Analog? No, I have a digital multi tester. Thanks for the links Gary,Golden?No clue...My car(wifes car, :dead:) is twenty minutes away. I have no internet at home. So I will print up the link pages, but I am here now and will read a bit before I go. Thanks Danno

#14 Fairtax4me

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Posted 26 November 2010 - 10:03 PM

Analog? No, I have a digital multi tester.

It might work. I guess technically all you need to see is a blip in voltage as the engine turns. Most digital meters aren't sensitive enough to show the quick jumps that an analog meter will show. Analog meters are usually pretty cheap though. Doesn't hurt to try the digital and see what you get though!

http://www.sears.com...3&blockType=G23
Probably find an even cheaper one at wallyworld.

#15 grossgary

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Posted 26 November 2010 - 11:15 PM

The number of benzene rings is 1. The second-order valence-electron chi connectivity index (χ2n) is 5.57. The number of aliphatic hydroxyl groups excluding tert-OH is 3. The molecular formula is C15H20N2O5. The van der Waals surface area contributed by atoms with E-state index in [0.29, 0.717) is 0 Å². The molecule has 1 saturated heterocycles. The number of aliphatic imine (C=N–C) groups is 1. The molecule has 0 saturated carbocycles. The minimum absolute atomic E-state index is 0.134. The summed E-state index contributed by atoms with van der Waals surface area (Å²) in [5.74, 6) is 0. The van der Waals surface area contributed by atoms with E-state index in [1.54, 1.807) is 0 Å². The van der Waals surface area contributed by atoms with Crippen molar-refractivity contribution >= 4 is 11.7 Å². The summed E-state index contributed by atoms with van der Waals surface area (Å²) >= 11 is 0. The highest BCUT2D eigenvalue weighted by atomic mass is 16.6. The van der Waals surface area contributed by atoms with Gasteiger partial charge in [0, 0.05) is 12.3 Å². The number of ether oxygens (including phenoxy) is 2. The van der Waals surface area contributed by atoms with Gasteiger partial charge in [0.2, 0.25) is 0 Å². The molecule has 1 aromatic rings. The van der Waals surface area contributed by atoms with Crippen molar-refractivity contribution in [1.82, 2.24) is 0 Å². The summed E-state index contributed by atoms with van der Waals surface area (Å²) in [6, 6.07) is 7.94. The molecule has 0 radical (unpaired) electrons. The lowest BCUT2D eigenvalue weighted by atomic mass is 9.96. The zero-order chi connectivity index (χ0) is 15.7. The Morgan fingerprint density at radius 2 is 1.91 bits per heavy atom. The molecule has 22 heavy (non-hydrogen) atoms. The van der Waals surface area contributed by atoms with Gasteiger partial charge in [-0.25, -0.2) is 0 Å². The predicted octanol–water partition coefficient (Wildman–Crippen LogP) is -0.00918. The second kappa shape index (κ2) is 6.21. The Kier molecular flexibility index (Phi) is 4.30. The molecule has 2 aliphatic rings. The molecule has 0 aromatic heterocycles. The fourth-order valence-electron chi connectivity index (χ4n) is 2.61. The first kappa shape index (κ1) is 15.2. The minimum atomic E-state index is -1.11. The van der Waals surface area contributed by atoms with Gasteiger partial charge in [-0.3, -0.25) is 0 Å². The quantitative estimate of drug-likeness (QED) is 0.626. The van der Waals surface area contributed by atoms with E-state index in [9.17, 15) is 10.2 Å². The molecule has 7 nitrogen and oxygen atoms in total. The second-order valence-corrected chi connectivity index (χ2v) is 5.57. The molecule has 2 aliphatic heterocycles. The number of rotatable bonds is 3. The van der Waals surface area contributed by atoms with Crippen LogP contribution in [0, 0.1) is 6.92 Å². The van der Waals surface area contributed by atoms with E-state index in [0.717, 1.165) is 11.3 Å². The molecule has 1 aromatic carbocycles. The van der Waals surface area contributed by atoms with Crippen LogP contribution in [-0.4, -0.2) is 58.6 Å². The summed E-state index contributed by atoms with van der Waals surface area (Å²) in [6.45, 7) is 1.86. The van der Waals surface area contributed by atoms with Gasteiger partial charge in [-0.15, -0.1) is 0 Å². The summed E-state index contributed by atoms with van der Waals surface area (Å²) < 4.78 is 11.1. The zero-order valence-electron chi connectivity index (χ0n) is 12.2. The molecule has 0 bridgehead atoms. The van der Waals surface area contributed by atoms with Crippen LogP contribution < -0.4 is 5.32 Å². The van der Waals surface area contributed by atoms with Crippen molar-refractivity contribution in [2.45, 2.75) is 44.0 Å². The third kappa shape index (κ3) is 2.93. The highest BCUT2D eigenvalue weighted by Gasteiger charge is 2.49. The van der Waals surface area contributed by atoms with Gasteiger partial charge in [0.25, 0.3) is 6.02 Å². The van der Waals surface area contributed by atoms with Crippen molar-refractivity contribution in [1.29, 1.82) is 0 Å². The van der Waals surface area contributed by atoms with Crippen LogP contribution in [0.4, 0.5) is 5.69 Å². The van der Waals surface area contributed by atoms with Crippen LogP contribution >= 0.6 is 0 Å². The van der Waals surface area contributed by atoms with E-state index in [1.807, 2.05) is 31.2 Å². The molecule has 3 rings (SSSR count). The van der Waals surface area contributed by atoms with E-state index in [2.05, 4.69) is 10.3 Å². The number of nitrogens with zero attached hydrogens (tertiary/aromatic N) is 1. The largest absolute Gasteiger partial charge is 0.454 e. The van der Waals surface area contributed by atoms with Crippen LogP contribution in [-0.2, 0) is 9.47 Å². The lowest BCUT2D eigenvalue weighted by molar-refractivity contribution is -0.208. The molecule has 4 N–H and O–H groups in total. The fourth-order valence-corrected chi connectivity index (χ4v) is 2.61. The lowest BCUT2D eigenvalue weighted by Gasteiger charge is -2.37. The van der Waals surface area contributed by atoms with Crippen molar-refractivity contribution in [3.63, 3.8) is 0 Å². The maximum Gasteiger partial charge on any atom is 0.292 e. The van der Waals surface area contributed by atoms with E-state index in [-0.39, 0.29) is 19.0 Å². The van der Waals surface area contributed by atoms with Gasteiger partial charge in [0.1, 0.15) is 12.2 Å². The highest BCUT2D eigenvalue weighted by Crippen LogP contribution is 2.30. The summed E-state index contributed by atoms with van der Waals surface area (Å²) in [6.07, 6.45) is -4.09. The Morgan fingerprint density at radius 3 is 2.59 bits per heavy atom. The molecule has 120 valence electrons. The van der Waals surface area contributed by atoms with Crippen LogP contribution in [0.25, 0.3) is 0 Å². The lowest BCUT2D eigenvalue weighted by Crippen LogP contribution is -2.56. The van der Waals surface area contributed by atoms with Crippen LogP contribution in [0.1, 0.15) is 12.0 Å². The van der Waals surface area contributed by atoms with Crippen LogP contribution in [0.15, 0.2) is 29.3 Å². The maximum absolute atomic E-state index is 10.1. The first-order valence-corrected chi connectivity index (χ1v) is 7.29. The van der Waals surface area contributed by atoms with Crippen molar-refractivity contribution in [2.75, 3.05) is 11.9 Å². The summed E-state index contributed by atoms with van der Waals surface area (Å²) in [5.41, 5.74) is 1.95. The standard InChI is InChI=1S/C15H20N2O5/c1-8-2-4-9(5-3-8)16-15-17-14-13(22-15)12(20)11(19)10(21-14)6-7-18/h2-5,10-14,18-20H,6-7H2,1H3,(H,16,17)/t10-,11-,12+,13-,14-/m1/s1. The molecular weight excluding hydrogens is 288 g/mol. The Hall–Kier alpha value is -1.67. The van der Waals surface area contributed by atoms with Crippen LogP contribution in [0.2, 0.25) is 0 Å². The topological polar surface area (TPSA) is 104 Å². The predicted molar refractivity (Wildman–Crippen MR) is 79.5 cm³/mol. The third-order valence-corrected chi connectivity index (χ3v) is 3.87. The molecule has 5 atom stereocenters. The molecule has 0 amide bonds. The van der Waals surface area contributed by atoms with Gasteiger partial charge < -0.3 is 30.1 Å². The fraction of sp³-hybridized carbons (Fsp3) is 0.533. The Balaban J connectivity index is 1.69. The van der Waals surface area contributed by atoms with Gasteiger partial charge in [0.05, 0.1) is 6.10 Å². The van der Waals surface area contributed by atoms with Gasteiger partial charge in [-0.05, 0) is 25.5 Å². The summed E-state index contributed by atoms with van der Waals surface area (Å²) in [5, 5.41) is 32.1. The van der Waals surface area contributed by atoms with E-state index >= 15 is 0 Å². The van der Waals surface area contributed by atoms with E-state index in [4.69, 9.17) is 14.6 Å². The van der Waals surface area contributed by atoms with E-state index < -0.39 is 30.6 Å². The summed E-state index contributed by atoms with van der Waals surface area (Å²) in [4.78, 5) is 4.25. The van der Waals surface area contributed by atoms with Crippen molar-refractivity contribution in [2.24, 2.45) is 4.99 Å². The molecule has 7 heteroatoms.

i've been told a digital won't show a signal like that. i'm sure it probably depends on the digital but i'm guessing what most folks have probably won't....if what others have told me holds true.

#16 plodder

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Posted 28 November 2010 - 04:13 PM

I do not have a check engine light on my dash, when I put the key into the "on" position.

#17 plodder

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Posted 02 December 2010 - 11:49 PM

It is fixed, It was a loosewire at the underside of the fuse box, the wire to the ecu.Thanks guys!!!!!!!:banana:

#18 grossgary

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Posted 03 December 2010 - 08:41 AM

WOW, how in the world did you track that down, that sounds like a nightmare. Good job.

#19 Fairtax4me

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Posted 03 December 2010 - 11:53 AM

Awesome! :banana: